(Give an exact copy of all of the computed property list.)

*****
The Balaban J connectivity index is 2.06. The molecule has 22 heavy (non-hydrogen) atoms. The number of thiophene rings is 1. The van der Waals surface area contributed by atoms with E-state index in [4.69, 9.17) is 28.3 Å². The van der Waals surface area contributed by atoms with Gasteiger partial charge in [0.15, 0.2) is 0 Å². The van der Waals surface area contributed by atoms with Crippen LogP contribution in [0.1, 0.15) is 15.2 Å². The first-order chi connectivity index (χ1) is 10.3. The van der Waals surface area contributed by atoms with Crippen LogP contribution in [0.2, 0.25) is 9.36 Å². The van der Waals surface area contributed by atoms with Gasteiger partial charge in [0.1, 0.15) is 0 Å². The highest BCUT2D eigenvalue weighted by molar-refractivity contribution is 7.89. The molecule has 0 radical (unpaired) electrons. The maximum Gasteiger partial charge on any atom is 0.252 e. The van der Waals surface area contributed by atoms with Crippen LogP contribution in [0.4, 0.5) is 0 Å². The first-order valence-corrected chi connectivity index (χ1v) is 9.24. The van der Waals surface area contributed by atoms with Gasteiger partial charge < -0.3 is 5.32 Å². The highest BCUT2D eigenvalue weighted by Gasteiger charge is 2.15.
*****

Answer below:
The Balaban J connectivity index is 2.06. The molecule has 22 heavy (non-hydrogen) atoms. The number of thiophene rings is 1. The van der Waals surface area contributed by atoms with E-state index in [4.69, 9.17) is 28.3 Å². The van der Waals surface area contributed by atoms with Gasteiger partial charge in [0.15, 0.2) is 0 Å². The van der Waals surface area contributed by atoms with Crippen LogP contribution in [0.1, 0.15) is 15.2 Å². The first-order chi connectivity index (χ1) is 10.3. The van der Waals surface area contributed by atoms with Crippen LogP contribution in [0.2, 0.25) is 9.36 Å². The van der Waals surface area contributed by atoms with Gasteiger partial charge in [0.1, 0.15) is 0 Å². The highest BCUT2D eigenvalue weighted by molar-refractivity contribution is 7.89. The molecule has 0 radical (unpaired) electrons. The maximum Gasteiger partial charge on any atom is 0.252 e. The van der Waals surface area contributed by atoms with Crippen LogP contribution in [0.4, 0.5) is 0 Å². The first-order valence-corrected chi connectivity index (χ1v) is 9.24. The van der Waals surface area contributed by atoms with Gasteiger partial charge < -0.3 is 5.32 Å². The highest BCUT2D eigenvalue weighted by Gasteiger charge is 2.15.